Recognize and report phishing

Phishing is a form of email fraud in which cyber criminals and other adversaries attempt to entice you to click on links or, download attachments so that they can steal valuable data, including your UW NetID login credentials. Phishing emails, texts, and calls are the most common way UW and personal data are compromised.

  • Be cautious of unsolicited emails, texts, or phone calls asking for personal information.
  • Be skeptical of emails that have a tone of urgency.
  • Avoid sharing sensitive information or credentials over the phone, text, or in email.
  • Don’t click on links, open attachments, or scan QR codes sent from unknown sources.
  • Verify the authenticity of requests for information by contacting the individual or organization through a trusted channel.
  • Beware of spear phishing attacks, in which adversaries target particular individuals or groups, such as researchers in the University community, in order to access or steal certain types of data or information.

Things to Do

  1. Think before you click on links, download attachments, or scan QR codes–even if it appears to be from someone you know. If you weren’t expecting the email or you are not sure of its origin, call–don’t email–the sender.
  2. Regularly check on the “Phishing Examples” page on this website to see phishing campaigns that are currently active–but know that those examples are NOT the only phishing emails coming in that day.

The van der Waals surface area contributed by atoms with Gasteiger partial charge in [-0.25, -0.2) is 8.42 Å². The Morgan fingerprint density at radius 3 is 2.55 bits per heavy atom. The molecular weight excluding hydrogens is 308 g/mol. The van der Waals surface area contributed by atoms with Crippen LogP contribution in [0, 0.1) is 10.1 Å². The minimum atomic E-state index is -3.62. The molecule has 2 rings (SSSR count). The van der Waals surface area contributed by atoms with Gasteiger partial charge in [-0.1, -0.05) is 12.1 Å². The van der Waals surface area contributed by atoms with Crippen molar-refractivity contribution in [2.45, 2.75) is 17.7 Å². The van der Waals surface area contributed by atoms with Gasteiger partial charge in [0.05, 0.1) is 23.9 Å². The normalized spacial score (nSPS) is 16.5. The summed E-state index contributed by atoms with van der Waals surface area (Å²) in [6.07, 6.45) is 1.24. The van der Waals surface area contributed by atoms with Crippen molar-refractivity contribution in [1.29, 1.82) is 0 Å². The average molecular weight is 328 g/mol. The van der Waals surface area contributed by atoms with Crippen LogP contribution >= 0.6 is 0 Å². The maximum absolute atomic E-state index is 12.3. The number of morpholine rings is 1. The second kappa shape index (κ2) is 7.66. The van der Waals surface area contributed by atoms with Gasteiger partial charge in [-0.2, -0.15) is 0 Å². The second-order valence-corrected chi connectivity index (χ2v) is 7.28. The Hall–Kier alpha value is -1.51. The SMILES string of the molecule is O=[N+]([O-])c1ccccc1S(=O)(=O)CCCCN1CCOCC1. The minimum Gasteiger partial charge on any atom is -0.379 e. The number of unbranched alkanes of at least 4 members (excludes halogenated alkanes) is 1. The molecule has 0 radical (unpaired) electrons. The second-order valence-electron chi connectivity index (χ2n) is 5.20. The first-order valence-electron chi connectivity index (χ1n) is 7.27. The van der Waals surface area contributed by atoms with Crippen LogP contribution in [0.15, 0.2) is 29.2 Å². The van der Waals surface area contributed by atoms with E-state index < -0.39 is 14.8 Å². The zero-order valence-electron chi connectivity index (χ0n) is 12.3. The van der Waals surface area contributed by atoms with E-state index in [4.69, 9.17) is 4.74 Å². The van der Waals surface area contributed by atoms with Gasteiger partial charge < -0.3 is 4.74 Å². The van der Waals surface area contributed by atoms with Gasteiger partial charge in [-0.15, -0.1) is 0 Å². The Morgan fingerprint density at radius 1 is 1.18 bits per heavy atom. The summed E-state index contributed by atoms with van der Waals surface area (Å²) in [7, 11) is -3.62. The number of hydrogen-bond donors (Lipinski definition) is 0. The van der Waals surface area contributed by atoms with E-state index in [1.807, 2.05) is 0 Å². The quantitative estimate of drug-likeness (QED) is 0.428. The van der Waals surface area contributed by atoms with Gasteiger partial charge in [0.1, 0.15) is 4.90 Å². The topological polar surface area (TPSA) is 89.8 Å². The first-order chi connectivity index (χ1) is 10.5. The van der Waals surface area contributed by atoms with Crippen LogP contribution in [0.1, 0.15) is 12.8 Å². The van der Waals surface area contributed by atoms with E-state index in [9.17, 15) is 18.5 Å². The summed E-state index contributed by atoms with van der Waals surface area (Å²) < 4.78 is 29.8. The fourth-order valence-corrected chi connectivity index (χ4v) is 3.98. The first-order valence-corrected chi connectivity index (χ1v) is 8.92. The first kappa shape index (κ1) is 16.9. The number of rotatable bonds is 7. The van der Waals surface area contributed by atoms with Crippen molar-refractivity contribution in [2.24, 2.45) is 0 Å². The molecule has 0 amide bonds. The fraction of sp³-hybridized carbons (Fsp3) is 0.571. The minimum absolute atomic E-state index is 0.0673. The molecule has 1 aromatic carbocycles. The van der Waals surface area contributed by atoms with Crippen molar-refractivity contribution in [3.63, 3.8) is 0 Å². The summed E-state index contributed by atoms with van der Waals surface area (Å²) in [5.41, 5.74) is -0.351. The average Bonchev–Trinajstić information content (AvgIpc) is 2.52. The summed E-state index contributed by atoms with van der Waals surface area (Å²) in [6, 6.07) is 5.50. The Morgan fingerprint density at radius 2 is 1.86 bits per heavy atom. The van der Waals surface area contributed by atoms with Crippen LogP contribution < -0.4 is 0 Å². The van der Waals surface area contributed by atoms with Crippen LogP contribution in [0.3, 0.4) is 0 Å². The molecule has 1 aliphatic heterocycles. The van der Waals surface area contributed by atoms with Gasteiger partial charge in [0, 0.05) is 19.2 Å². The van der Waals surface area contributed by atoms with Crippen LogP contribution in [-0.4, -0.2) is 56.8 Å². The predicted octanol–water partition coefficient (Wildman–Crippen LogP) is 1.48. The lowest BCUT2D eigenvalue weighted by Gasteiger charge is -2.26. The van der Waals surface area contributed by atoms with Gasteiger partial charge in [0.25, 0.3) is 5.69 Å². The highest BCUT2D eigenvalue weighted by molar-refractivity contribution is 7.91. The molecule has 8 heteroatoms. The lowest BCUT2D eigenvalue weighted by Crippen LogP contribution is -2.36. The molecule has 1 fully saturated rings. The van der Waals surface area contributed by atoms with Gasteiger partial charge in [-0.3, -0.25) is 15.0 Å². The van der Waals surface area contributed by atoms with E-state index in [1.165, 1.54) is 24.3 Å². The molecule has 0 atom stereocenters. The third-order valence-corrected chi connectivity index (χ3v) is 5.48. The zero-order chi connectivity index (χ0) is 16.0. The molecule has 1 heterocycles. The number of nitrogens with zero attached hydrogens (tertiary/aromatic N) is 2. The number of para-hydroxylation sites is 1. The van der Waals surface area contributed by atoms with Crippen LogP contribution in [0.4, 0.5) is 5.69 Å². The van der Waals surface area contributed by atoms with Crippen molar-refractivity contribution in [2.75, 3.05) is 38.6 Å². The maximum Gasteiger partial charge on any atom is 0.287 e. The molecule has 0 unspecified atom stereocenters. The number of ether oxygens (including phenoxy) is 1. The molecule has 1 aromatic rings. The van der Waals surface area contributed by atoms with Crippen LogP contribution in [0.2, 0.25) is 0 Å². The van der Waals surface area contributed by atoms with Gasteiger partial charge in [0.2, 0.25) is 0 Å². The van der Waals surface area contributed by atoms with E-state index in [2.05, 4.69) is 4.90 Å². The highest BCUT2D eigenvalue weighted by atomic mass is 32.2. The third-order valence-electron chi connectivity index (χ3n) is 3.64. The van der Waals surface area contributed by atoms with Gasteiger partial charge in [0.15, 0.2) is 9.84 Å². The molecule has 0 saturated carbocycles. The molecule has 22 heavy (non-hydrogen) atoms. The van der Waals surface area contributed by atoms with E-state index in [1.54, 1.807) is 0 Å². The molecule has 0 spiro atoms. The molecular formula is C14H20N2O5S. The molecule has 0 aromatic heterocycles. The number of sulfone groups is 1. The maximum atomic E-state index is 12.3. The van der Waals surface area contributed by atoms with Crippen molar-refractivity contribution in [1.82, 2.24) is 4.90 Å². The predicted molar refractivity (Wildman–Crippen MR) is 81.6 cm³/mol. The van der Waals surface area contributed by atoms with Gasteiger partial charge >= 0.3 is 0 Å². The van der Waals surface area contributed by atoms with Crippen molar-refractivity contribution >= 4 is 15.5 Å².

3. If you do click on a link, and you realize it’s a phish, contact for guidance.
  4. Use Sophos antivirus software and keep it updated. Members of the UW community may download the home version of Sophos for personal computers and home use.
  5. Be wary of requests for transfers of money, job offers, or gift cards.
  6. Messages that solicit money, ask for your financial or bank account information, or offer to send you money should be regarded as highly suspicious.Be aware that scammers may send you phony checks that initially clear and make funds immediately available, and then bounce–leaving you on the hook for the money.
  7. Using a password manager can help by only prompting on verified login pages. Phishing sites won’t prompt your password manager.
  8. Always keep your data backed up in case you are hit by a ransomware attack.
  9. Review the scams page on the this website, share the information with others.
  10. Report suspected email scams that target the UW to Report phishing messages to


Office of Information Security

Federal Trade Commission: How to Recognize and Avoid Phishing Scams